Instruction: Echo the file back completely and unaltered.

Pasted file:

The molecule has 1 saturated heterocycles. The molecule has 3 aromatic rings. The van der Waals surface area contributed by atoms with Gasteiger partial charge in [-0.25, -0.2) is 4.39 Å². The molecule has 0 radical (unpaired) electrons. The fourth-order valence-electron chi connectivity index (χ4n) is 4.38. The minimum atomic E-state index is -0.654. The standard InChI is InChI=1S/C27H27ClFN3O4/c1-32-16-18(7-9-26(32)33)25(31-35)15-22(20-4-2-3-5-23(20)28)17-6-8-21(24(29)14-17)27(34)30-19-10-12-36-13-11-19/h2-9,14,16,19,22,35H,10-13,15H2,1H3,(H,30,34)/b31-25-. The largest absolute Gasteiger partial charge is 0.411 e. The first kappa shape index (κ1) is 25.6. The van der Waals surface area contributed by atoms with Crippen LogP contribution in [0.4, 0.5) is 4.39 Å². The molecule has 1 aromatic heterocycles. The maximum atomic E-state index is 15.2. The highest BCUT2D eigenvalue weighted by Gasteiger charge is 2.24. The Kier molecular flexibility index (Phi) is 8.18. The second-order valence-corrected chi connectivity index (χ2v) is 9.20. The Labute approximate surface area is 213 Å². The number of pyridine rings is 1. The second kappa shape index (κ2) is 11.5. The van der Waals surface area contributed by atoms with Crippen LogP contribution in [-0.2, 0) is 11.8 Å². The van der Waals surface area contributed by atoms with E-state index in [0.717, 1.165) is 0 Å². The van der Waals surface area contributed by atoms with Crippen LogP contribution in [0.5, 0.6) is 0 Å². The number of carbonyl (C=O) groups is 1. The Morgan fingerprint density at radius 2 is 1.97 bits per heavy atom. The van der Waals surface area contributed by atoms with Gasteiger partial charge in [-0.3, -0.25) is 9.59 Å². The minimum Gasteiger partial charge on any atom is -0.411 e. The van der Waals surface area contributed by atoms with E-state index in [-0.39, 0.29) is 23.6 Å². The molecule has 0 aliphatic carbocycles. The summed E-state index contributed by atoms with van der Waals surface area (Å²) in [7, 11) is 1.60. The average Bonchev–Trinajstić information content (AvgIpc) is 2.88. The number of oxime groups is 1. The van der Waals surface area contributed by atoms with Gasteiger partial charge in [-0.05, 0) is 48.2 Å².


The molecule has 1 saturated heterocycles. The molecule has 3 aromatic rings. The van der Waals surface area contributed by atoms with Gasteiger partial charge in [-0.25, -0.2) is 4.39 Å². The molecule has 0 radical (unpaired) electrons. The fourth-order valence-electron chi connectivity index (χ4n) is 4.38. The minimum atomic E-state index is -0.654. The standard InChI is InChI=1S/C27H27ClFN3O4/c1-32-16-18(7-9-26(32)33)25(31-35)15-22(20-4-2-3-5-23(20)28)17-6-8-21(24(29)14-17)27(34)30-19-10-12-36-13-11-19/h2-9,14,16,19,22,35H,10-13,15H2,1H3,(H,30,34)/b31-25-. The largest absolute Gasteiger partial charge is 0.411 e. The first kappa shape index (κ1) is 25.6. The van der Waals surface area contributed by atoms with Crippen LogP contribution in [0.4, 0.5) is 4.39 Å². The molecule has 1 aromatic heterocycles. The maximum atomic E-state index is 15.2. The highest BCUT2D eigenvalue weighted by Gasteiger charge is 2.24. The Kier molecular flexibility index (Phi) is 8.18. The second-order valence-corrected chi connectivity index (χ2v) is 9.20. The Labute approximate surface area is 213 Å². The number of pyridine rings is 1. The second kappa shape index (κ2) is 11.5. The van der Waals surface area contributed by atoms with Crippen LogP contribution in [-0.2, 0) is 11.8 Å². The van der Waals surface area contributed by atoms with E-state index in [0.717, 1.165) is 0 Å². The van der Waals surface area contributed by atoms with Crippen LogP contribution in [0.5, 0.6) is 0 Å². The number of carbonyl (C=O) groups is 1. The Morgan fingerprint density at radius 2 is 1.97 bits per heavy atom. The van der Waals surface area contributed by atoms with Gasteiger partial charge in [-0.3, -0.25) is 9.59 Å². The minimum Gasteiger partial charge on any atom is -0.411 e. The van der Waals surface area contributed by atoms with E-state index in [-0.39, 0.29) is 23.6 Å². The molecule has 0 aliphatic carbocycles. The summed E-state index contributed by atoms with van der Waals surface area (Å²) in [7, 11) is 1.60. The average Bonchev–Trinajstić information content (AvgIpc) is 2.88. The number of oxime groups is 1. The van der Waals surface area contributed by atoms with Gasteiger partial charge in [-0.05, 0) is 48.2 Å².